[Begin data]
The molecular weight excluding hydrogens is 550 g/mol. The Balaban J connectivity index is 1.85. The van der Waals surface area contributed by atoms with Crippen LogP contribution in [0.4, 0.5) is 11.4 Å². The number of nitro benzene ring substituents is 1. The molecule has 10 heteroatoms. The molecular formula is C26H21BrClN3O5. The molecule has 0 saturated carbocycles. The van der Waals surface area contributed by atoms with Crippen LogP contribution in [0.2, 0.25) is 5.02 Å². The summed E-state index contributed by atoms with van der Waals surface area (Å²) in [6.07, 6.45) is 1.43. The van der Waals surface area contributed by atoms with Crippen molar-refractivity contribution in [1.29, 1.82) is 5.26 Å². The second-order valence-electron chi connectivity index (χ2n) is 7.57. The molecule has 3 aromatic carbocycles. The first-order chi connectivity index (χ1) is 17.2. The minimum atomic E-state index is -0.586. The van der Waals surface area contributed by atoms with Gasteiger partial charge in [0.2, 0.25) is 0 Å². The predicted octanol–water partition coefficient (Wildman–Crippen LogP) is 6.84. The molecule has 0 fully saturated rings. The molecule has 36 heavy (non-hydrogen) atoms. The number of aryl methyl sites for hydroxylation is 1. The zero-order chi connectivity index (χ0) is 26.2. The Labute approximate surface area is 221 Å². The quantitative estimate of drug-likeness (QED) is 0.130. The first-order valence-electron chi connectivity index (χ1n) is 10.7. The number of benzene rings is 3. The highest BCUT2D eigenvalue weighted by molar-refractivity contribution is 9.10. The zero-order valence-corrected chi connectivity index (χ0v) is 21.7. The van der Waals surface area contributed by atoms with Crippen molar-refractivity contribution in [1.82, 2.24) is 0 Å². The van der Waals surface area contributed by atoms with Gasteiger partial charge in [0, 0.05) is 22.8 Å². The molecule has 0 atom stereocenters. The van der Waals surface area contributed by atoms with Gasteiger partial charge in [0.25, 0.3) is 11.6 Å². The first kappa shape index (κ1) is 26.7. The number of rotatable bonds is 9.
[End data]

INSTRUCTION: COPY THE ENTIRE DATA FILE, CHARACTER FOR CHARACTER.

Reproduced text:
The molecular weight excluding hydrogens is 550 g/mol. The Balaban J connectivity index is 1.85. The van der Waals surface area contributed by atoms with Crippen LogP contribution in [0.4, 0.5) is 11.4 Å². The number of nitro benzene ring substituents is 1. The molecule has 10 heteroatoms. The molecular formula is C26H21BrClN3O5. The molecule has 0 saturated carbocycles. The van der Waals surface area contributed by atoms with Crippen LogP contribution in [0.2, 0.25) is 5.02 Å². The summed E-state index contributed by atoms with van der Waals surface area (Å²) in [6.07, 6.45) is 1.43. The van der Waals surface area contributed by atoms with Crippen molar-refractivity contribution in [1.29, 1.82) is 5.26 Å². The second-order valence-electron chi connectivity index (χ2n) is 7.57. The molecule has 3 aromatic carbocycles. The first-order chi connectivity index (χ1) is 17.2. The minimum atomic E-state index is -0.586. The van der Waals surface area contributed by atoms with Gasteiger partial charge in [0.2, 0.25) is 0 Å². The predicted octanol–water partition coefficient (Wildman–Crippen LogP) is 6.84. The molecule has 0 fully saturated rings. The molecule has 36 heavy (non-hydrogen) atoms. The number of aryl methyl sites for hydroxylation is 1. The zero-order chi connectivity index (χ0) is 26.2. The Labute approximate surface area is 221 Å². The quantitative estimate of drug-likeness (QED) is 0.130. The first-order valence-electron chi connectivity index (χ1n) is 10.7. The number of benzene rings is 3. The highest BCUT2D eigenvalue weighted by molar-refractivity contribution is 9.10. The zero-order valence-corrected chi connectivity index (χ0v) is 21.7. The van der Waals surface area contributed by atoms with Crippen molar-refractivity contribution in [1.82, 2.24) is 0 Å². The van der Waals surface area contributed by atoms with Gasteiger partial charge in [0, 0.05) is 22.8 Å². The molecule has 0 atom stereocenters. The van der Waals surface area contributed by atoms with Gasteiger partial charge in [0.25, 0.3) is 11.6 Å². The first kappa shape index (κ1) is 26.7. The number of rotatable bonds is 9.